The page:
Viet Nam News
VĨNH PHÚC — Sex imbalance at birth, with more boys than girls being born, is increasing rapidly and becoming a serious issue in Việt Nam, especially in the Red River Delta.
The warning was issued by Deputy Minister of Health Nguyễn Viết Tiến at a seminar to review the implementation of a project on control of gender imbalance at birth in the 2016-25 period.
The seminar was co-organised by the General Department of Population and Family Planning of the Ministry of Health in collaboration with the European Union in Vĩnh Phúc Province on Tuesday.
Sex imbalance at birth is caused by the longstanding habit of preferring males to females, the deputy minister said.
Meanwhile, there was no sanction yet on the practice of sex determination. People, in fact, had easier access to affordable sex-determination and sex-selection technology, which allowed couples to pursue their desire for sons, he said.
The seminar also highlighted the fact that more than 50 per cent of the provinces and cities have a higher sex imbalance ratio at birth annually despite implementing several solutions.
In 2014, 15 out of 63 provinces and cities had a sex ratio at birth of 115 males per 100 females.
The number decreased to 13 provinces in 2015 before rising to 22 in 2016.
According to the General Office for Population and Family Planning (GOPFP), after one year of implementation, 38 provinces and cities included criteria on controlling the imbalance of sex ratio at birth in their socio-economic development plan, while 26 others used part of the local budget for the project.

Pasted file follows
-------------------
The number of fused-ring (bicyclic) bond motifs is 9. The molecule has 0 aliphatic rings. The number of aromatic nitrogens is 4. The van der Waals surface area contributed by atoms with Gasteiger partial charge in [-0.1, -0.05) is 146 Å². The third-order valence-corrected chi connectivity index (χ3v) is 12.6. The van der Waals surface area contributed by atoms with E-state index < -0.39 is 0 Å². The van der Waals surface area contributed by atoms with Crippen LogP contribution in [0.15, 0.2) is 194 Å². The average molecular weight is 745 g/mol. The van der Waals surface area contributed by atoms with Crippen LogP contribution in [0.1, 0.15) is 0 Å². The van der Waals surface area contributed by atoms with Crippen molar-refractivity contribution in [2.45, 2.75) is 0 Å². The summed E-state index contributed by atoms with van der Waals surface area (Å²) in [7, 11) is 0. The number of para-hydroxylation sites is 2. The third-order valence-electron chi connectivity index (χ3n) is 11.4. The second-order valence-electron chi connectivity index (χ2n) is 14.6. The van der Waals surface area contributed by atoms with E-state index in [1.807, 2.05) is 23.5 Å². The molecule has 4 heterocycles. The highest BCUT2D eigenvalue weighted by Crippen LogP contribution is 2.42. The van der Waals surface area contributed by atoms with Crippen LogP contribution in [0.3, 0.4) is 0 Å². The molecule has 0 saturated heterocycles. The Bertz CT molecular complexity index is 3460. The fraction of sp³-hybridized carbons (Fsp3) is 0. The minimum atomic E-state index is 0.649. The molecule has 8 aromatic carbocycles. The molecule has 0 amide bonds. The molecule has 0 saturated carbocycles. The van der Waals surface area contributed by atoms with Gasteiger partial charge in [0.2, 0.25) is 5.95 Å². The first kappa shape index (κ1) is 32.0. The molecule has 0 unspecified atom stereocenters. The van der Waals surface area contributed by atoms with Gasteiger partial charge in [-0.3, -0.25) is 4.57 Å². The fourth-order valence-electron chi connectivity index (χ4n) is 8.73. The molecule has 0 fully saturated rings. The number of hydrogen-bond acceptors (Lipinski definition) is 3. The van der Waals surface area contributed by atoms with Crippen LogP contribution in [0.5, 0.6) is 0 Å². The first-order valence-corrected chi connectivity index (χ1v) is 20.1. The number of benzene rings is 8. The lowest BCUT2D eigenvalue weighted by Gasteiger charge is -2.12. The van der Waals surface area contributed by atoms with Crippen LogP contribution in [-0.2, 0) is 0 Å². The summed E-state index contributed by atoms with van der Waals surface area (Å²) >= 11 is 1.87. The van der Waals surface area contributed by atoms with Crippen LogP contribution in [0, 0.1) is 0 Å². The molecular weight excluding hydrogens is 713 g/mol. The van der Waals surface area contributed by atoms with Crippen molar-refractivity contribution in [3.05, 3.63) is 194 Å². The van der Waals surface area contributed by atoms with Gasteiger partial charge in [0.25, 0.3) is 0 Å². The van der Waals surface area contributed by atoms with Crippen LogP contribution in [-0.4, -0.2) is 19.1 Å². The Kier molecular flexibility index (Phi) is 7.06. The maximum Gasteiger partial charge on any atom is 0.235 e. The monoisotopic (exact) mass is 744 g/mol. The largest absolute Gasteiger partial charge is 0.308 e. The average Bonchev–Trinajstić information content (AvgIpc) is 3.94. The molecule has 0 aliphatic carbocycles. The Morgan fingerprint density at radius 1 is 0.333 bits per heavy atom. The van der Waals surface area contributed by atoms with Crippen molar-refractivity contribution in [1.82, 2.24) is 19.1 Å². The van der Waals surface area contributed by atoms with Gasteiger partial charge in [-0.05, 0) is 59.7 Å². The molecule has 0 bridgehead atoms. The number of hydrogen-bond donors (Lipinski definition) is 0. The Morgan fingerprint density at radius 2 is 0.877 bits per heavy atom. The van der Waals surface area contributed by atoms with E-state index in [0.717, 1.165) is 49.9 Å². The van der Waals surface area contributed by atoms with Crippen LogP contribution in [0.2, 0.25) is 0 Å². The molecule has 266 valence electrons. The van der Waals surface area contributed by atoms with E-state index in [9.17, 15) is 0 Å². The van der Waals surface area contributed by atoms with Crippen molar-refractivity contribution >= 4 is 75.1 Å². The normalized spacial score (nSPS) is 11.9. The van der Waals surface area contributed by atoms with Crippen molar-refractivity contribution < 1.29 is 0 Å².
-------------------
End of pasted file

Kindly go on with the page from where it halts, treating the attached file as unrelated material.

During the period, the GOPFP organised more than 20,000 seminars, workshops and conferences on the subject, disseminating knowledge about the population law to nearly 700,000 people. The agency also carried out over 3,660 inspections targeting medical facilities offering ultrasound scans and abortion services. However, the outcome left little to be optimistic about.
The GOPFP explained that in 2016, the project’s agenda mostly focused on guiding localities on drafting plans of actions. Difficulties in funding also meant a number of activities could not be carried out. At the seminar, experts shared their experience on measures to reduce the unbalanced sex ratio at birth in the region and the world, also sharing some advice for Việt Nam.
Several experience of the provinces and cities in implementing the project were shared at the workshop. — VNS